Giving children a head start

From left are Selina Peterson, Wilmot Arendse and Zurayda Abbas with Lily Geerdts of HeadStart Kids and City of Cape Town councillor Patricia Francke. PHOTO: luvuyo mjekula
From left are Selina Peterson, Wilmot Arendse and Zurayda Abbas with Lily Geerdts of HeadStart Kids and City of Cape Town councillor Patricia Francke. PHOTO: luvuyo mjekula

More than 3000 preschoolers across Cape Town are set to benefit from an educational project that saw R250 000 worth of Lego donated to the City of Cape Town’s Early Child Development (ECD) centres recently.

Lego is a construction toy consisting of plastic bricks and other standardised components that fit together with studs.

The toys are useful in education through play, according to educators.

“These boxes of Lego are more than just for the children to play with. We believe that in order to give kids a physical wellbeing, moving them correctly to enable them to relax and concentrate, will enable them to get a head start before school-going age,” says Lily Geerdts of HeadStart Kids.

HeadStart Kids is a Johannesburg non-profit organisation that champions effective early childhood development.

HeadStart Kids made the donation in partnership with Care for Education, which provided a “massive” donation of more than 100 boxes of Lego.

HeadStart Kids is one of 50 charities that used the recent Sanlam Cape Town Marathon as a platform to raise funds and awareness­.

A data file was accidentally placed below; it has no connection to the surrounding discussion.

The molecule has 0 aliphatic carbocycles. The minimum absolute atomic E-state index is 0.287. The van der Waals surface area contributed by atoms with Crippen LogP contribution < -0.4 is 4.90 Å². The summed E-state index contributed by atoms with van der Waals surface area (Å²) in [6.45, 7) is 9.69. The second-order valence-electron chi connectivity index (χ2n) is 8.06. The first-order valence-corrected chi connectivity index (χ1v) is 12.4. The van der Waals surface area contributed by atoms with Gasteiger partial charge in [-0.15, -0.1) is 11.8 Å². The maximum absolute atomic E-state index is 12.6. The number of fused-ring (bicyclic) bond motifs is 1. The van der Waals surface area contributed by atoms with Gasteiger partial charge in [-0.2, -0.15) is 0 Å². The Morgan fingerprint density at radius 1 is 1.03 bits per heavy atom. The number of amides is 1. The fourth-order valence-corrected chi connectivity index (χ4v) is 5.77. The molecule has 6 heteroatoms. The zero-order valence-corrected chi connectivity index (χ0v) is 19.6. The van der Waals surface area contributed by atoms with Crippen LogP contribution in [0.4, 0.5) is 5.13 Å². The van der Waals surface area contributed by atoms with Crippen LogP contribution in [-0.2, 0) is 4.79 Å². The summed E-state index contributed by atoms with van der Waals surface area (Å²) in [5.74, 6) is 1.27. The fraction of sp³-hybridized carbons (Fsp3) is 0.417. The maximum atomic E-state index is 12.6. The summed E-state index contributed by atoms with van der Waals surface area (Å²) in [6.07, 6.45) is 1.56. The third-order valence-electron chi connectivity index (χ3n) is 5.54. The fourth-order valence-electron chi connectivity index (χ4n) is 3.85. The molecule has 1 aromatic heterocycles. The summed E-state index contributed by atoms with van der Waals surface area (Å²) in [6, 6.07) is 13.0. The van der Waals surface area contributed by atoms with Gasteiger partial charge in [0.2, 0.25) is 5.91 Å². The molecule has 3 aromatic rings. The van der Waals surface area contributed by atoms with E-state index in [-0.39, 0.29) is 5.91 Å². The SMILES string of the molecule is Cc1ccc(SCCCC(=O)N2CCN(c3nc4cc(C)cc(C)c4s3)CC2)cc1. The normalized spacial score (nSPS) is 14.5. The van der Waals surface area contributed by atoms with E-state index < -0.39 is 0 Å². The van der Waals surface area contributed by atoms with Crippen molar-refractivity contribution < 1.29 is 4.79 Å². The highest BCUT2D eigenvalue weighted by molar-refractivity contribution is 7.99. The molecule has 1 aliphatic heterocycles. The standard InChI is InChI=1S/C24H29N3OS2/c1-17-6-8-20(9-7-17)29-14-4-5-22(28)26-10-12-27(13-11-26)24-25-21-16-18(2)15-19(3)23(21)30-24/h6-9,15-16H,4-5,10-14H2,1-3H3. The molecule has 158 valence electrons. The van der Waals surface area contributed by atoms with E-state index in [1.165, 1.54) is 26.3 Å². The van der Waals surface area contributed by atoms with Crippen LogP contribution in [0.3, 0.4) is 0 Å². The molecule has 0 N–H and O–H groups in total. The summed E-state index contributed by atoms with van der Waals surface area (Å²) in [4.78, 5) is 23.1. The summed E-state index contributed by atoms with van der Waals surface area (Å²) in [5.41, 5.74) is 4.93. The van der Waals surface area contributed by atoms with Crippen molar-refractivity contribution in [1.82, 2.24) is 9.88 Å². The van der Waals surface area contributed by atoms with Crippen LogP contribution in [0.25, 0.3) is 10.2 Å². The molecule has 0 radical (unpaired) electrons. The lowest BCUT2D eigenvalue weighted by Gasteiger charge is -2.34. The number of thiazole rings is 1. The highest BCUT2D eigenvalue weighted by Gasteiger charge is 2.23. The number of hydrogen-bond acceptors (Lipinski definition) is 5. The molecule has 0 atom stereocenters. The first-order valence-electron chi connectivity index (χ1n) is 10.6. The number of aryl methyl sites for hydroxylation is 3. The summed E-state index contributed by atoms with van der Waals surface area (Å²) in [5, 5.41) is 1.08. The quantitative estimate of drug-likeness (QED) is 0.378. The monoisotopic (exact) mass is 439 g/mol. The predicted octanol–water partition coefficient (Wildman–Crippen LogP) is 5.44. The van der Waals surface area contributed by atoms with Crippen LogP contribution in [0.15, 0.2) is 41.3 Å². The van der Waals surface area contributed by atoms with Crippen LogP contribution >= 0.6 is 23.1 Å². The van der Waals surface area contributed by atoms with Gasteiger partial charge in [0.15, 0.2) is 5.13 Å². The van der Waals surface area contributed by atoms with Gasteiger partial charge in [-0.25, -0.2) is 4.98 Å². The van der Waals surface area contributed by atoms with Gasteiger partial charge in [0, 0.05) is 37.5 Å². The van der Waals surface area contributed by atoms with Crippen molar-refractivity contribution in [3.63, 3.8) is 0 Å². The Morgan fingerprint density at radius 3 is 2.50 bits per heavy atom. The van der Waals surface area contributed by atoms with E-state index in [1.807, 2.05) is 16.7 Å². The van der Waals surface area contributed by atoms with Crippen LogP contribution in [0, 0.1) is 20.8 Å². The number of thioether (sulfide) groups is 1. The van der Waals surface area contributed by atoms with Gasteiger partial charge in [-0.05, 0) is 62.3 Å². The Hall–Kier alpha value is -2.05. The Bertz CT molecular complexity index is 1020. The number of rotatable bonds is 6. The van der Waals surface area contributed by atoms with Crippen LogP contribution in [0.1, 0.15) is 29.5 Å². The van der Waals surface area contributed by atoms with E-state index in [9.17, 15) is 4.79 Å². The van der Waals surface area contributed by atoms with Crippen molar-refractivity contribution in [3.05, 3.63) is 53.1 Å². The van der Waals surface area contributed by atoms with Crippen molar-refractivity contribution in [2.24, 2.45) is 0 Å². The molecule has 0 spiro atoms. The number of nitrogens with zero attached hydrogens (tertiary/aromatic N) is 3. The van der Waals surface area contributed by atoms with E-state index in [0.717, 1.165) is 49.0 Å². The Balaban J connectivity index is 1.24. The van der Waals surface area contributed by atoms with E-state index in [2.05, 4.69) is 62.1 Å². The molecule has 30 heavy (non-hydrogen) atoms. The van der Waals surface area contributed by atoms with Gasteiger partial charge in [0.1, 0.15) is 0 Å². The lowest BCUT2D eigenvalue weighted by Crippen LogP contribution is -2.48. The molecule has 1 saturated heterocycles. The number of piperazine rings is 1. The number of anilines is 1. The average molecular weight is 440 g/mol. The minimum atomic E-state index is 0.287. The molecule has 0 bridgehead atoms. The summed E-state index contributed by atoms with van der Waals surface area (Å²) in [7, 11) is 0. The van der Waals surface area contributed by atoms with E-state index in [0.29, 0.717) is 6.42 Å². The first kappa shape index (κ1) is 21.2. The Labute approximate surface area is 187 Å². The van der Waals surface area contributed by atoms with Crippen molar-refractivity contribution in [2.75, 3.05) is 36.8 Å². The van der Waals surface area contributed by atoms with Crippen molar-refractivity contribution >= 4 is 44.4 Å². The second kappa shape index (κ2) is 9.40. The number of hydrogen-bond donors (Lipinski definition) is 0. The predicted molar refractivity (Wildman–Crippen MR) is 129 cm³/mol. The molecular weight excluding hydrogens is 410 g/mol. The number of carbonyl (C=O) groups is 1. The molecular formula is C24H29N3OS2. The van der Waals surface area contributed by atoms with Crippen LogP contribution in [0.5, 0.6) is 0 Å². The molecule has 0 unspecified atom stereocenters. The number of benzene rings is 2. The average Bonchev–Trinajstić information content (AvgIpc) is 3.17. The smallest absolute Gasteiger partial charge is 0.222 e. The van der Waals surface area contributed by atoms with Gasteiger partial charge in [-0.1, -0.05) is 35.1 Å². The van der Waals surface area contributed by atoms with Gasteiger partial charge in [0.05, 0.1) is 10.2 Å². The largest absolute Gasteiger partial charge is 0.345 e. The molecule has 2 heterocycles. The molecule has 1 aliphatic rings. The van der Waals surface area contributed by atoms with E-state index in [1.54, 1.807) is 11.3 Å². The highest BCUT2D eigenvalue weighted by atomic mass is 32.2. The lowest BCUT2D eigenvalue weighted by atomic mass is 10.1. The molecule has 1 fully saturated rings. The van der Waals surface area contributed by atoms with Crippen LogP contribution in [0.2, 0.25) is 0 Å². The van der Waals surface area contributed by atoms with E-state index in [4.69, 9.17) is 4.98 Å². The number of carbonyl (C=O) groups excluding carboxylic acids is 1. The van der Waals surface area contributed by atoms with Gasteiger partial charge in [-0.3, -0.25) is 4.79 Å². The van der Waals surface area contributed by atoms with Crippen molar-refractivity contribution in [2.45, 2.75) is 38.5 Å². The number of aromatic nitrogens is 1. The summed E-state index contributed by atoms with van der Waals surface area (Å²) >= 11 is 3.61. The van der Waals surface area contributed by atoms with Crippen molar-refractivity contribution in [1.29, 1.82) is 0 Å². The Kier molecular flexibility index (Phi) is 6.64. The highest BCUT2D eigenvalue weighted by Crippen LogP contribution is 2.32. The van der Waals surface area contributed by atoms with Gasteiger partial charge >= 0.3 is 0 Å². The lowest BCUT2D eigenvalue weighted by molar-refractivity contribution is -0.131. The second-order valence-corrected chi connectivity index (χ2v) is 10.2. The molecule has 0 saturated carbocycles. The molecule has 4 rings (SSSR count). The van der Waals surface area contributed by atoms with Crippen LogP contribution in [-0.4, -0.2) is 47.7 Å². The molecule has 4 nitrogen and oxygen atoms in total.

Geerdts says they decided to also give back to Cape Town. “It’s all good and well to raise money but we felt we needed to make an impact here by giving back.”

A handover ceremony was held at the Shelley Street ECD Centre in Salt River on Wednesday 26 September with a number of ECD practitioners from various centres in attendance.

A total of 33 ECD centres from areas including Manenberg, Bonteheuwel, Khayelitsha, Diep River, Heideveld, Ocean View, Ottery, Nyanga and Mitchell’s Plain will each receive three boxes of Lego.

Geerdts says all the Lego will be distributed by the end of November.

She explains the practitioners will receive training. “The vital teacher training to teach the Lego learning system, known as Serious Play, is scheduled to follow in November,” says Geerdts.

She adds: “Collaboration with loyal partners such as these gives our South Africa children a head start.”

The non-profit organisation which is a registered Section 18a company, was formed in October 2015 and receives its funding from various sectors – business, organisational and private – as well as donations in kind.

“We are passionate about giving children in our country a genuine head start,” it says in a statement.

The organisation provides preschool children (three to five years old) of low-income families with a comprehensive ECD programme to meet their emotional, social, health, physical, nutritional and psychological needs.

Meanwhile, staff at the Shelley Street centre welcomed the donation.

“It’s such a beautiful initiative. We are looking forward to the training,” says principal, Zurayda Abbas.

She says the practitioners are enthusiastic about the new concept of Lego.

The centre currently accommodates 28 learners, aged between two and 12.

The older age group – six to about 12 – attends aftercare classes, Abbas explains.

Two teachers and the principal provide education to the children every day of the week.

City ECD official Wilmot Arendse says: “It’s a good boost for the children, helping them to play and improve their numeracy and literacy skills.”

Wilmot says children need support in the foundation phase in order to build teenagers and adults with a solid foundation.

City councillor Patricia Francke encouraged practitioners to prioritise children’s safety at the centres.

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